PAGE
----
At a Court Martial at Vladimir, in February last, it was proved that Lieutenant-Colonel Zavarnitsky, head of the secret police of this city, had sent threatening letters, revolutionary proclamations, drawings of bombs, and even real bombs, to all the authorities, including himself.

During the trial which took place at Cracow, in consequence of an accusation brought by Burtseff against Miss Brzozowski of belonging to the secret police, one of the lawyers said that in Russian Poland he had several times seen agents provocateurs condemned to death for murders they had organised, and known them to be liberated afterwards and to appear as witnesses in other trials.1

During the last two or three years the newspapers made known several instances in South-Western Russia where the police of the towns have organised their own bands of so-called "expropriators." Under pretence of being revolutionists who want the money for revolutionary purposes, these bands extorted money from wealthy people under menace of death. In one or two of such cases the fact was established before the Courts, and the respective heads of the police were dismissed.

Quite lately a band of so-called expropriators was arrested at Tiflis, and it appeared that its headquarters were at office of the secret police of that city. In consequence the head of this office, a certain Matchansky, and three of his subordinates were arrested, while the head of the police, Tsikhotsky, ended his life by suicide. Information about this band having been given to the judicial authorities by a young man named Saparof, who had entered the secret police with the intention of finding out the centre of the band of expropriators, this young man was assailed in the street by two men on March 12th last and killed.

Finally, we have the Memoirs of the gendarme General Novitsky, part of which appeared last June in a Kieff paper, and was reprinted in the Russkiya Védomosti. M. Korolenko, the well-known author, vouches for their authenticity. General Novitsky, it appears, was perfectly well aware of all the revolutionary plans for killing Bogdanovitch, governor of Ufa. Over and over again he had reported this plot to the Minister of the Interior, Von Plehve, whose orders in reply were, "Do not hurry." This went on till Bogdanovitch was killed by men sent for that purpose by Azeff, agent of the Government.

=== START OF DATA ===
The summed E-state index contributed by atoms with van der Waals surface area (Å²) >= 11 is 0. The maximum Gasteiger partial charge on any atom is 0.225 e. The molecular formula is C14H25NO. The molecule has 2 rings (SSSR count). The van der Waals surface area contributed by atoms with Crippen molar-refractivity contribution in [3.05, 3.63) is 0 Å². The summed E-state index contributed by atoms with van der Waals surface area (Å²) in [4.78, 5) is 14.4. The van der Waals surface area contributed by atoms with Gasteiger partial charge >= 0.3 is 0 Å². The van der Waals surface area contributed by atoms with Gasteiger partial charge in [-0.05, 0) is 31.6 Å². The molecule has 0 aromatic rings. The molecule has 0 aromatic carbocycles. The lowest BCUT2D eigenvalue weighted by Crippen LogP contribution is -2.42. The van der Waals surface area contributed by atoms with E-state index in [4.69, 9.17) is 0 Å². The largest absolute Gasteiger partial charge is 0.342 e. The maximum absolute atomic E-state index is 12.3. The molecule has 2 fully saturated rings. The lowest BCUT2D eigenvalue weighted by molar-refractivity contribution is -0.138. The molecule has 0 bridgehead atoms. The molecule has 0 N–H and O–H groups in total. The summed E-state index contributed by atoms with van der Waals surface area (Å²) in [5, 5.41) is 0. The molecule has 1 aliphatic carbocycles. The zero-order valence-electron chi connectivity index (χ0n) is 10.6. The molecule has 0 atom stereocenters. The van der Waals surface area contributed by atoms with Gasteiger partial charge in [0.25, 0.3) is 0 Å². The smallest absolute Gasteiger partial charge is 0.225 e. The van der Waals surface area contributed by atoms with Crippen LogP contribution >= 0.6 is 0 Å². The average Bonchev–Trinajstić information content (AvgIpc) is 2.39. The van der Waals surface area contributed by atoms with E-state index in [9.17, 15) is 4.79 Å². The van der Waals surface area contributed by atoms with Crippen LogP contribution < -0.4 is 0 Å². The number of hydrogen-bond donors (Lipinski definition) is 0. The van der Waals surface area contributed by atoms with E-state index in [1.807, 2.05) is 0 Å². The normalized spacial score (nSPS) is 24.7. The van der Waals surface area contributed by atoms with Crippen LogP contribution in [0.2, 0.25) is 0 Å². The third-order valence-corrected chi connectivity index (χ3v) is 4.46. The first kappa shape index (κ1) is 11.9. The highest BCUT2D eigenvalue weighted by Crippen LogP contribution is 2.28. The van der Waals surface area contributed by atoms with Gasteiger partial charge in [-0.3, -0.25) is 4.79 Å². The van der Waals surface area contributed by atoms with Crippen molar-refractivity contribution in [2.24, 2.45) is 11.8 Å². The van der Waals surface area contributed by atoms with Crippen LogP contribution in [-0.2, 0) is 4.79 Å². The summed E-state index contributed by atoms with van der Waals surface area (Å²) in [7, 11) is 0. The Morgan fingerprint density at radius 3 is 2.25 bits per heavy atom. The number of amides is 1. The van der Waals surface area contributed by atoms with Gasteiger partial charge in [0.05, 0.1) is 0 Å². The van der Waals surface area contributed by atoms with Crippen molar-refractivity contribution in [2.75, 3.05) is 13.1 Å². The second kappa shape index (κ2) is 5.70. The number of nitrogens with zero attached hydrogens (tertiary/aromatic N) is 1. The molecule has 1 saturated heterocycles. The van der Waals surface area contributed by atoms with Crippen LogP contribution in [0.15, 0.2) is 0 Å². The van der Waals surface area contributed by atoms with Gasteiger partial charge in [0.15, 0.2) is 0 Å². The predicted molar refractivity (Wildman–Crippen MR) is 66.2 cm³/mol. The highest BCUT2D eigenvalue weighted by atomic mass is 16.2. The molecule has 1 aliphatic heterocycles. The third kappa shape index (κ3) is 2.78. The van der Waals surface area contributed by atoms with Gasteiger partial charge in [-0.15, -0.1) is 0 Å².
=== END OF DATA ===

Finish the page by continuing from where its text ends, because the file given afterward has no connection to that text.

All these facts have been related in the Russian daily Press, and widely circulated through all the leading papers of St. Petersburg and the provinces, including the semi-official paper, Novoye Vremya. None of those facts has been contradicted and in no case has the accuracy of the statements even been contested.

Many more similar facts, collected for us in the course of our inquiry, might be added to illustrate the rôle of the police agents in many affairs brought before the Courts Martial for the last two years.

Thus, three men--Jolpezin, Borisoff, and Matrosoff--accused of an armed raid on Yasinsky's factory, came before the Court Martial at Moscow. Jolpezin had already twice been sentenced to death for armed robberies, in which, as he stated at the trial, he had participated as an agent of the secret police--provocation being his object. For the raid on the factory Borisoff and Jolpezin were sentenced to death--this last for the third time.2

At Sevastopol the agents of the secret police allowed themselves full liberty of action as agents provocateurs. In October, 1906, some shots were fired at a patrol. When those who had shot were arrested, they were found to be local spies. Thereupon Admiral Skrydloff ordered four "agents" to be expelled from the fortress ; but he had not the courage to molest the principal one.3

At Kaluga4 five men were brought before a judge on a charge of having robbed a shop. It was proved by witnesses that the instigator of the outrage was one Brovtseff, a lad of 19, who was the personal agent of Captain Nikiforoff, head of the local police. The robbery was committed on March 9th, and martial law was to be discontinued on March 30th. It was shown that the revolver used by Brovtseff had been given him by Nikiforoff, who had promised him full immunity from punishment. When arrested, Brovtseff sent Nikiforoff the following telegram : "Nikolay Mitrofanovitch! You promised me full immunity, and now I am arrested." The jury refused to give a verdict, and insisted that a further inquiry should be made, and the judge made an order accordingly.

At St. Petersburg5 the police were informed that among the secret police were several persons belonging to revolutionary organisations, who had taken part in many robberies. This information was confirmed, and on January 4th an agent of the secret service of M. Ratchkovsky was arrested, together with some others.

In Kieff, by a mere chance, the celebrated case known as the "Aslaniade" was brought to light.6 A whole series of suspicious acts of the secret police in Kieff were accidentally discovered. Well-known thieves caught red-handed had been let out of prison by the director of the secret police, Aslanoff, on the mere assurance of an hotel porter that they were "all right." The persons who had caught the thieves had been threatened by Aslanoff with prosecution for defamatory accusations. Criminals had frequently escaped from prison with the help of the secret police. It was proved that secret houses of vice which the authorities had ordered to be closed had continued to flourish with the full knowledge of the police. An inquiry into the conduct of the secret police was ordered by the Governor and is now going on. So far two policemen have been discharged by way of scapegoats. The newspaper Kievlianin states that Aslanoff is resigning.

There is no need to give further instances which prove in what hands the liberty and the life of citizens are placed.



1Novoye Vremya, February 11, 1909.
2Tovarisch, No. 366, September 8, 1907.
3Put, No. 56, October 21, 1906.
4Russkoe Slovo, No. 216, October 21, 1907 ; Tovar., No. 382.
5Ibid., No. 7, January 9, 1908.
6Ryetch, No. 85, April 9, 1908.